The Scarborough Campus Community Radio, better known as Fusion Radio, has won its referendum. They requested an eight dollar increase for their current levy which brings their $4.85/per student fee to $12.85/per student.  The levy  increase will go towards improving equipment in the studio, employment opportunity, engagement with students on campus with contests and prizes and overall outreach to audiences listening to the station. This will be in effect as of Sept. 30 of the 2017-18 academic school year.

The voting referendum was held on Friday, Sept. 30, 2016 from 10 a.m. to 5 p.m. in Bladen Wing. Out of over 12,000 eligible student voters at UTSC, only a total 59 people voted, with 42 voting ‘for’ and 16 voting ‘against’ the increase. This referendum wasn’t an ordinary one, however. The fact that only 59 UTSC students voted on a decision that affects the entire student body going forward is telling on one hand, of the general apathy on campus, but on the other hand, speaks to how even a small number of students can make such a huge decision for an entire student body.

 

Ramisa Tasfia, the president of Fusion Radio, spoke to us about what this means for Fusion Radio, as well as the students at UTSC.

 

The Underground (UG): Tell me about yourself and what your role is in the station?

Ramisa Tasfia (RT): I am Ramisa, currently the President of the Board of Directors at Fusion Radio. As President of the Board I have many duties ranging from overseeing station operations, finances, staff, events and our high school co-op students. I am also the Marketing Director for Fusion Radio. I manage our social media accounts with the help of other staff, promote our events and services, event coverage, and more.

 

UG: You obviously know that Fusion Radio led its referendum, won it, and ultimately will have the levy increased from $4.85 to $12.85. What does the station plan to do with that increase?”

RT: While we did have a majority ‘yes’ votes for our referendum, it is not “ultimate” that we will get the increase. We must present our results, referendum process and information on our expansion plans to the Campus Council. Nevertheless, I do feel positive and hopeful that we have worked hard to follow the Handbook for Student Societies, our by-laws, and referenda/plebiscite policies in conducting our referendum this year. The increased fees will be allocated towards new jobs (i.e. news contributors, increased rewards for radio show hosts, sound and production engineers), more events and news coverage, as well as bigger and better campus events. This increase is necessary for our growth; I know that with a bigger budget we will be able to meet the needs of our campus community. Members that attended the referendum information meeting were very supportive of our expansion plans. Our team is determined to make the most of a bigger budget and have a radio station that Scarborough can be proud of.

 

UG: Out of over 12,000 eligible student voters, only 59 people voted in total. Do you think this was a fair election?

I do agree that our voter turnout was low; however, our team has worked hard to promote our referendum. We have made use of many platforms to promote our referendum. We put posters around campus via the SCSU, tabled in the Student Center. We promoted all over our social media platforms, and even got [UTSC’s] Twitter and Facebook pages to share information about our referendum. Outside of this, the National Campus Community Radio Association has supported and acknowledged our efforts, promoting our referendum on three or four different occasions. Though we have worked hard to promote on many platforms, the voter turnout was admittedly low. Yes, it does mean that only 59 students voted. Though this is a small ratio compared to the entirety of the UTSC campus consisting of about 13,000 students, I do not consider it a bad turn out. We had roughly the same number of students come to vote at our Board of Directors elections, and I have seen similar patterns of small voter turnouts at other student society elections at UTSC. We’ve talked about our referendum over the air and have been transparent with our community about the entire process.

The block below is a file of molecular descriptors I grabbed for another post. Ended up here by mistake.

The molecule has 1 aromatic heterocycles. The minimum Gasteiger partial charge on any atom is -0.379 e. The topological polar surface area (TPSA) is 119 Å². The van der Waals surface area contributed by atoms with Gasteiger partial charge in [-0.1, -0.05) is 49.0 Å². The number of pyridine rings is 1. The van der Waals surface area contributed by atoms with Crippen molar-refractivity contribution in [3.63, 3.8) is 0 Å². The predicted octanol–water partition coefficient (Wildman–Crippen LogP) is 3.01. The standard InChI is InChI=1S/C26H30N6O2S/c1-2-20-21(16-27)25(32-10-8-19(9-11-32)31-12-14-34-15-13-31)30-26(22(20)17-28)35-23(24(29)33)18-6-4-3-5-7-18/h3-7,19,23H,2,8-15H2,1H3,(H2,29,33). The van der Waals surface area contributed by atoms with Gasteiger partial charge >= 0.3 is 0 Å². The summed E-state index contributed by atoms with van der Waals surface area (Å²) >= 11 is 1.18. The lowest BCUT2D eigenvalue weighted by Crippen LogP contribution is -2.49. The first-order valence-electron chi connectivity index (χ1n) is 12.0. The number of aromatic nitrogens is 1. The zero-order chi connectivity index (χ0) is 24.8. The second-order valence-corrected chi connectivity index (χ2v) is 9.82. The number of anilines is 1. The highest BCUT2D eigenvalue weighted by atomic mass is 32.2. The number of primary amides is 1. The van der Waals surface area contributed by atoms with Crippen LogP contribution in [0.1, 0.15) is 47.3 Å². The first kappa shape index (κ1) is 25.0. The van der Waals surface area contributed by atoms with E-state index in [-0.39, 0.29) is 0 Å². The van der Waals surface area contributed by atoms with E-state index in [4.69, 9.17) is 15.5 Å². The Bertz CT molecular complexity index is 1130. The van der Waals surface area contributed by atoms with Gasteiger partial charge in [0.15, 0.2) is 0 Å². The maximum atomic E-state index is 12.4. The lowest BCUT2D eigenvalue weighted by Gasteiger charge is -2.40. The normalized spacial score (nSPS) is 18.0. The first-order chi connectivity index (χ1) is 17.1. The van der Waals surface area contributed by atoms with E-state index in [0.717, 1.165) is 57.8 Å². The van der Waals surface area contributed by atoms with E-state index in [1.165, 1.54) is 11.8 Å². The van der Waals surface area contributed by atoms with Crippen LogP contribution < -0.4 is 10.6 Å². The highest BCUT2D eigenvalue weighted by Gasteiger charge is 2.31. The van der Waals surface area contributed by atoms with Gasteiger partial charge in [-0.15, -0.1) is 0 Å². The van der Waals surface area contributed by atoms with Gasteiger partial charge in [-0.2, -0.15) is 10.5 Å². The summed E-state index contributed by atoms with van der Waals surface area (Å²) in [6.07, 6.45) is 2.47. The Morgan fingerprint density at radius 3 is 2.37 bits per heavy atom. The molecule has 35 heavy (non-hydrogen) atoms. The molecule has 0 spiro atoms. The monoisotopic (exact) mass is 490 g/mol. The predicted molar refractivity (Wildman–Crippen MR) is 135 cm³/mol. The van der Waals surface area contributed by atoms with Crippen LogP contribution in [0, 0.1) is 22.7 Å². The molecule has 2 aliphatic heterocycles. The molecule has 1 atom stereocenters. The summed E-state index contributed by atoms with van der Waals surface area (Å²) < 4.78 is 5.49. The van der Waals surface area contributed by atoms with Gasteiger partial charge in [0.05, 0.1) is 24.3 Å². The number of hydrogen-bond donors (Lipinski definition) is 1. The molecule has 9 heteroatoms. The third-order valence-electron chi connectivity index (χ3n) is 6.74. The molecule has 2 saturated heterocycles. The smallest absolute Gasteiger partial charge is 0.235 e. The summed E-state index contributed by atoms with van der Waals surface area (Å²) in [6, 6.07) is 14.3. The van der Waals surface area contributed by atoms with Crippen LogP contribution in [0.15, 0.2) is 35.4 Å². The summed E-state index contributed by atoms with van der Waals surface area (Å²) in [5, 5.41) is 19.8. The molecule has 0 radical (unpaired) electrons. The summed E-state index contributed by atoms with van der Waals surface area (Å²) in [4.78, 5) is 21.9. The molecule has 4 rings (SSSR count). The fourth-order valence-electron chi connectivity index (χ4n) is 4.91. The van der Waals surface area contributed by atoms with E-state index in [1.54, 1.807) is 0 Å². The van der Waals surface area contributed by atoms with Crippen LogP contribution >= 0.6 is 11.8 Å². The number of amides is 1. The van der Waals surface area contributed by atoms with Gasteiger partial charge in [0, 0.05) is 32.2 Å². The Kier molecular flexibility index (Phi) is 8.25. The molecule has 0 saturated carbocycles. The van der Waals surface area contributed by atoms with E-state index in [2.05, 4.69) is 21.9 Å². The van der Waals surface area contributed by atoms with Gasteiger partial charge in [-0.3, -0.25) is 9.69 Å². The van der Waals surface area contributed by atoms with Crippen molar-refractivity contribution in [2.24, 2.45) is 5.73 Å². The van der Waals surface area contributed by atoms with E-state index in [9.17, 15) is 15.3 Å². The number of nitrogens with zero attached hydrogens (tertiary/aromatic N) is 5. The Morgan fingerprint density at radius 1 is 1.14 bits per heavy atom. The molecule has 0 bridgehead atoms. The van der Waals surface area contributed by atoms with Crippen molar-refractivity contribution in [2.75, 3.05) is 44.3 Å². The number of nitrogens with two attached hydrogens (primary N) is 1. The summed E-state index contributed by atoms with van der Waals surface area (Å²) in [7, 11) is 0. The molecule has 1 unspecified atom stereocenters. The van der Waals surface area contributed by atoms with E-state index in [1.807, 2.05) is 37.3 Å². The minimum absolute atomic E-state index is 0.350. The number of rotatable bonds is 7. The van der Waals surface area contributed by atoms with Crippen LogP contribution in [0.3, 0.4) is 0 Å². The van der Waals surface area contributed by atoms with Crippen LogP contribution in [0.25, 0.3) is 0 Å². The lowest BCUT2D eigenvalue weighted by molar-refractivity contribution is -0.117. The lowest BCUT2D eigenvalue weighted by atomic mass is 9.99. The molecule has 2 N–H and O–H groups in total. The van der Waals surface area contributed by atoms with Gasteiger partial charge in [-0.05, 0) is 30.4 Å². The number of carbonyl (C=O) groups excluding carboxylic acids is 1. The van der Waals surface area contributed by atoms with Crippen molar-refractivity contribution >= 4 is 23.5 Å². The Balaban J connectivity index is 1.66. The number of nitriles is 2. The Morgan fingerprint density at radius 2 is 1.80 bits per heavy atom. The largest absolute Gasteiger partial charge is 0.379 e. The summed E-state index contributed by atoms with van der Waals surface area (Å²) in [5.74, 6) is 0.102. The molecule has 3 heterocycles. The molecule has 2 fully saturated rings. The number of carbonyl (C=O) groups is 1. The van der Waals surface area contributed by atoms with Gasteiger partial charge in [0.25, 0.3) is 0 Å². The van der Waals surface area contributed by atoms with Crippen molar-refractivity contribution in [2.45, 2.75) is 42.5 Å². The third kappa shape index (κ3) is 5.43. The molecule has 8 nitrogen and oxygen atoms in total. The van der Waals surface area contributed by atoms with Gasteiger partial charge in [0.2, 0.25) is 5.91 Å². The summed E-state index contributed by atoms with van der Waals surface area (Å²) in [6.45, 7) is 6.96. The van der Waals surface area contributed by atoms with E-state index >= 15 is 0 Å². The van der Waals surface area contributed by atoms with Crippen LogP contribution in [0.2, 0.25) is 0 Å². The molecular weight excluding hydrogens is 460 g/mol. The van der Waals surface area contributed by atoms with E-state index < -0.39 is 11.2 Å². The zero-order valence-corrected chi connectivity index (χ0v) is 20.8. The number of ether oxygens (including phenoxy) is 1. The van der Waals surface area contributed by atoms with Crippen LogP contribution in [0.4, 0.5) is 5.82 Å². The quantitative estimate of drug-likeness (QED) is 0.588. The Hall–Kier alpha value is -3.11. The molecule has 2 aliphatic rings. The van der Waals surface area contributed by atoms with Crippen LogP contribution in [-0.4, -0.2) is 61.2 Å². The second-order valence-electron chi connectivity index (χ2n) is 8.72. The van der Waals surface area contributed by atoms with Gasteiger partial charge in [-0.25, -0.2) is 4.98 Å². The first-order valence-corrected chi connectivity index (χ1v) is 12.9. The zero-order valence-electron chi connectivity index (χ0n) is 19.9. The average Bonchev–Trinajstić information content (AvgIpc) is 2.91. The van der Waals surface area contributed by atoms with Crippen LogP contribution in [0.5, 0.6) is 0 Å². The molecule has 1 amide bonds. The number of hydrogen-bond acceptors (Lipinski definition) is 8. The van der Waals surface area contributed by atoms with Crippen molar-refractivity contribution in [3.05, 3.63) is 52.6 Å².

UG: Do you think the levy increase will also increase student engagement with the station?

RT: Absolutely! There is so much to look forward to with a bigger budget. I look forward to increasing our DJ Rewards payouts so that our Radio Show hosts can make more money! This will also encourage more students to host radio shows for some extra cash. I look forward to having more staff, as well as hosting more events. A bigger budget will allow us to do more for our community. Having been president of Fusion Radio for two years, I have had many students ask me why Fusion Radio hasn’t been able to host more events, contests and giveaways. I have had many campus clubs ask for sponsorship opportunities. We have previously sponsored dance teams and musical events. We have also had many students apply for our scholarships. I also had many students ask for job opportunities at our radio station. The best way for me to meet the needs of those students is to request for a fee increase, which is what our team has gone forward with.